As the Village Center buzzed with activity 10 minutes before the polls closed, Village Clerk Bob Juliano said the building had been busy all day. He noted that in previous years, the crowd usually died down in the last hour of voting, but that did not happen this year.

Counting absentee ballots, almost 2,000 Port Jefferson residents voted in the election — about double the number who turned out to the polls last year. And the voter turnout was dismal in the two years prior to that: In 2013 there were 84 voters total, and in 2012 there were close to 150 who cast ballots.

Port Jefferson Village code enforcement officer Lt. John Borrero said, as the 69 absentee votes were being tallied at the end of the night, “I’ve never seen an election so crowded.”

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Port Jefferson Village Hall. File photo by Heidi Sutton

Port Jefferson government will have at least one new face this summer.

Three seats on the village board of trustees are up for election in mid-June, including those of the mayor and two trustees. Mayor Margot Garant is running for a fourth term and faces a challenge from resident Dave Forgione. Trustee Larry LaPointe is on the hunt for his third term on the board, running against resident Matthew Franco and Stan Loucks, chairman of the County Club Management Advisory Council.

Trustee Adrienne Kessel, whose third term is ending this year, is not running for re-election. In a phone interview, she called being on the board “a tremendous commitment.”

“I just felt that after 6 years, I’m hoping that some good candidates step up,” she said. It’s “time to kind of reclaim a little more time for myself.”

She said she would continue to serve on the village’s architectural review committee and as the head of the committee involved in upgrading Rocketship Park in downtown Port Jefferson. Kessel has been a driving force in fundraising and design for the park project.

Kessel advised whoever succeeds her to take the job seriously and make decisions based on what is best for the village as a whole.

“Many, many things come into view when you become a trustee,” she said. “You begin to see an entirely new picture of the village where you live.”

Voting is on Tuesday, June 16, at the Village Center, from 6 a.m. to 9 p.m.

Mayor
Garant said she is not ready “to turn over the keys.”

She said she is still working toward getting the aging local power plant upgraded — or repowered — so it continues operating and thus remains a source of property tax revenue for the village. The incumbent is also focused on completing Port Jefferson’s comprehensive plan, which outlines recommendations for development throughout the village, and on pushing for revitalization in the uptown area, which has issues with vacant buildings and crime.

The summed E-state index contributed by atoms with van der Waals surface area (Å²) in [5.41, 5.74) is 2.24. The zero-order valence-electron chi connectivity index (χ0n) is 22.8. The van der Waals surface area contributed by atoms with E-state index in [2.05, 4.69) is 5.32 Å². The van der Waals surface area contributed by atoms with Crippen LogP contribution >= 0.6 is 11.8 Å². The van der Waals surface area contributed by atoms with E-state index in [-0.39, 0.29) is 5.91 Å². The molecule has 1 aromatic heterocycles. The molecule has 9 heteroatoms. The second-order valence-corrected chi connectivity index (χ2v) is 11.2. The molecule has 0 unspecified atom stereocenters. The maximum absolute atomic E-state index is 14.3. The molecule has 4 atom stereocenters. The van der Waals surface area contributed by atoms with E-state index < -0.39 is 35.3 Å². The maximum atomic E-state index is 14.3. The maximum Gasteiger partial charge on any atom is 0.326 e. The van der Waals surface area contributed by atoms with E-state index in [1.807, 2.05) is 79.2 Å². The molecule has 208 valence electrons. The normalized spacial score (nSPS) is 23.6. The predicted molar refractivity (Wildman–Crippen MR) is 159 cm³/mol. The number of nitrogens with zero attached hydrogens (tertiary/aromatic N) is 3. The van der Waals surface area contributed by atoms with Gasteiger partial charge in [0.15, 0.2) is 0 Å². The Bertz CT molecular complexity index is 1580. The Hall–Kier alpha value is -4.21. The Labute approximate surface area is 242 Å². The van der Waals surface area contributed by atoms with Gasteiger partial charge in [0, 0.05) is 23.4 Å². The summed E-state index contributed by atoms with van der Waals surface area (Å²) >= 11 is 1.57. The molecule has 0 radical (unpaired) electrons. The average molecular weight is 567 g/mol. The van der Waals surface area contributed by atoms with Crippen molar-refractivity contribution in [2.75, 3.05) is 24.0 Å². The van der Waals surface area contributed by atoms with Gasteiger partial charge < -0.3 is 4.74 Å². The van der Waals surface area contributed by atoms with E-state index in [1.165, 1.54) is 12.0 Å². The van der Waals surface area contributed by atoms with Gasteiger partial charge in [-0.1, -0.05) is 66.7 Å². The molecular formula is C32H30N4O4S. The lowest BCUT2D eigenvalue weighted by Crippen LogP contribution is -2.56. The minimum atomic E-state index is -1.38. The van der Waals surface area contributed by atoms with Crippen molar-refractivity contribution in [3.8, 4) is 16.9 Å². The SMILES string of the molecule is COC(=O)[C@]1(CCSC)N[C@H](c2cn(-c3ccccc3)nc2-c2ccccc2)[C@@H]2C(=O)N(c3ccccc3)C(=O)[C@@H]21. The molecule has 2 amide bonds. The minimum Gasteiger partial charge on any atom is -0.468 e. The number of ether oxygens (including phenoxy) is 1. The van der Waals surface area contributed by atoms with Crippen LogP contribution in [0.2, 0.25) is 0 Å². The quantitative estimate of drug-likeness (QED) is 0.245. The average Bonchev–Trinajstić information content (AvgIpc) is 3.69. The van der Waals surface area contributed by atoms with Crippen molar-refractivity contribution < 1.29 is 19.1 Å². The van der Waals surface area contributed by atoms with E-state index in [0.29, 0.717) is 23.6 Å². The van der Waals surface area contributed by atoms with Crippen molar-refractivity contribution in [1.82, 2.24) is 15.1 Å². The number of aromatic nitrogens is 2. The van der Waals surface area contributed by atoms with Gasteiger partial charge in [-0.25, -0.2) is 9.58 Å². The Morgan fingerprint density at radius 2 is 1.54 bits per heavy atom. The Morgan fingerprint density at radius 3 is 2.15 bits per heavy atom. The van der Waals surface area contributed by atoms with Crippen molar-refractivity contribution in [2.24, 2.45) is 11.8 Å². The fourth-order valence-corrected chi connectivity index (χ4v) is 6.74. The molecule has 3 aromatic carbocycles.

“The first several years of my administration I felt that I was doing a lot of corrective work,” Garant said, between fixing infrastructure that had been long neglected and stabilizing the budget. “We’re finally moving, I feel, in a very, very positive direction.”

She is also advocating to get a Town of Brookhaven jetty in Mount Sinai repaired, as the jetty, which is between Port Jefferson’s East Beach and Mount Sinai Harbor, in its damaged state allows currents to carry sand away from the village beach, causing erosion.

“We have a really good rhythm and I’d really hate to see that interrupted or, worse, for us to take a step backward,” the mayor said. With another two years, “I will work as hard as I have for the last six.”

Her challenger, Forgione, who has lived in the village for 15 years and operates a billing and accounting business in upper Port, said he threw his hat in the ring because “our village deserves a choice.”

He wants to more tightly control village taxes and help financially prepare the village in the event that the community loses property tax revenue from the Port Jefferson power plant. Forgione would also like to call on the state and the Long Island Rail Road to upgrade the crossing in upper Port to relieve traffic congestion, and work with the Suffolk County Police Department and village code enforcement officers to reduce crime in that area.